I would like to notify you of a new ethnobotanical fellowship named after the recipient of our Distinguished Economic Botanist award in 2000, James Duke. The fellowship is funded by the ACEER (Amazon Center for Environmental Education and Research) Foundation, a dynamic organization dedicated to the conservation of the environment and cultures in the Amazon. Two $1,000 research fellowships will be awarded. The deadline for applications is November 1, 2014. I hope that some of our members apply for this wonderful opportunity.

The latest issue of Economic Botany (Volume 68, Issue 3) is out and, as usual, is worth a read from cover to cover. On behalf of us all, I send much appreciation to editor-in-chief Robert Voeks and the entire editorial staff for their tireless efforts.

Students are central to our society and we're fortunate to have an active student committee developing new initiatives. I'm pleased to announce that they've created a new blog (open to everyone). Please have a look... http://sebstudentblog.com/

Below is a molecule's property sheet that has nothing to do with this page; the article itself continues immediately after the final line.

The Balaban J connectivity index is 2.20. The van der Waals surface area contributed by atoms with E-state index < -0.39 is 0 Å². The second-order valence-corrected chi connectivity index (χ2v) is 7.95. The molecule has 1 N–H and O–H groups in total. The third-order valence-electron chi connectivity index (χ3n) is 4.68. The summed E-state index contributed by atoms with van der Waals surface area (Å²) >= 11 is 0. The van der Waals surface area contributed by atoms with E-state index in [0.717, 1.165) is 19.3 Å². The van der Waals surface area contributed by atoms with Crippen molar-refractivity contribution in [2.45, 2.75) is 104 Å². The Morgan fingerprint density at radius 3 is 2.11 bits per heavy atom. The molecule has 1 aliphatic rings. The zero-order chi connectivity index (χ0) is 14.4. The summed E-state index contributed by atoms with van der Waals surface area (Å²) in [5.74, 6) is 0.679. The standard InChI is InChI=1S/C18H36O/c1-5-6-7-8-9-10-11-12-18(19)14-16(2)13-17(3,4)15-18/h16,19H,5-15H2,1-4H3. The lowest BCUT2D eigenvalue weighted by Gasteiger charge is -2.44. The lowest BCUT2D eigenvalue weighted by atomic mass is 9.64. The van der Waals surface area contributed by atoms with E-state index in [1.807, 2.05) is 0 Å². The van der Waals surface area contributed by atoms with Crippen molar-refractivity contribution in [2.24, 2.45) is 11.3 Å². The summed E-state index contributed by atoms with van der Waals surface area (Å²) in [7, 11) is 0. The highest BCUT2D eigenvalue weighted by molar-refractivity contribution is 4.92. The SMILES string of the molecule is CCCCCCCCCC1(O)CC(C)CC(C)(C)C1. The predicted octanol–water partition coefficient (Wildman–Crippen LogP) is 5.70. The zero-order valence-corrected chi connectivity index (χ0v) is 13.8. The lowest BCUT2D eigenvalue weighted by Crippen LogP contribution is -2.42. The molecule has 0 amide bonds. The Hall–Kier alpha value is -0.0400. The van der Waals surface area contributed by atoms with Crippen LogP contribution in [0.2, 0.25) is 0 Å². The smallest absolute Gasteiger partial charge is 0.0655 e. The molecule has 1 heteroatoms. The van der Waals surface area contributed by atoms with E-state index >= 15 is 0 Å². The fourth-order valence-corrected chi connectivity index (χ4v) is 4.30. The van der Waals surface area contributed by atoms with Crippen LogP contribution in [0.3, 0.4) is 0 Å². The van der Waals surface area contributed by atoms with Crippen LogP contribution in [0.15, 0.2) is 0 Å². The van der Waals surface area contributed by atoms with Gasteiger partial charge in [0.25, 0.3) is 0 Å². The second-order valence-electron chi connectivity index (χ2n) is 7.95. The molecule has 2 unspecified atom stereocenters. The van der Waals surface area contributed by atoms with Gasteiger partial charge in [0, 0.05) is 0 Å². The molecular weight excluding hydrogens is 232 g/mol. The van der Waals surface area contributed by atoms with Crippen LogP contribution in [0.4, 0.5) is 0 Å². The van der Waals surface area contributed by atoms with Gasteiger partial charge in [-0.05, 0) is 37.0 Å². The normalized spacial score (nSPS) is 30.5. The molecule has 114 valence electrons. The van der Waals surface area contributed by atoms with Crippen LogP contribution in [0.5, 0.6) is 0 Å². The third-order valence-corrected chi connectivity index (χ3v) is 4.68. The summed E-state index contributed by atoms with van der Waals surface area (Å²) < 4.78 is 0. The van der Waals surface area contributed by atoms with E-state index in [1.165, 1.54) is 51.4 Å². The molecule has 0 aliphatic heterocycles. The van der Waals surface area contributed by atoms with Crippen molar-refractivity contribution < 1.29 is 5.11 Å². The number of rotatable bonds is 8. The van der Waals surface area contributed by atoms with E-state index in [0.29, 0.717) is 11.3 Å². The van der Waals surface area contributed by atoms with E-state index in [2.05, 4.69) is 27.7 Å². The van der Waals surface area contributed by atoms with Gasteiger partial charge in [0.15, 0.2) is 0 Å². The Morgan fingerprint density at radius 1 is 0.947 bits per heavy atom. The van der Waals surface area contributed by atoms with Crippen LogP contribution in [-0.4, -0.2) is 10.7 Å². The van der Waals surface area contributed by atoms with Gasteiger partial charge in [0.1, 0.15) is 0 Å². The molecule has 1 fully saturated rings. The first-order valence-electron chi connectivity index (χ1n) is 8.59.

Finally, a reminder that it will soon be time to renew your membership for the Society. Stay connected to this fabulous community. Be thinking about students who might benefit from a $10 gift membership in SEB. Gift memberships can be given at the time of your renewal, or throughout the year.

For the plants and the people!
Rick Stepp, President
Society for Economic Botany


 

 

July22, 2014

 

Greetings Friends and Colleagues,
 
It was a great pleasure to see many of you at our recent annual meeting in Cherokee, North Carolina. It was a tremendous success and we were honored to be the guests of the Eastern Band of Cherokee Indians in such a beautiful setting. The meeting marked the first time that we have held a joint meeting with the Society of Ethnobiology and we look forward to doing so again in coming years.  There were over 290 attendees from 25 countries at the 2014 conference which made for a collegial and truly international exchange of ideas and research.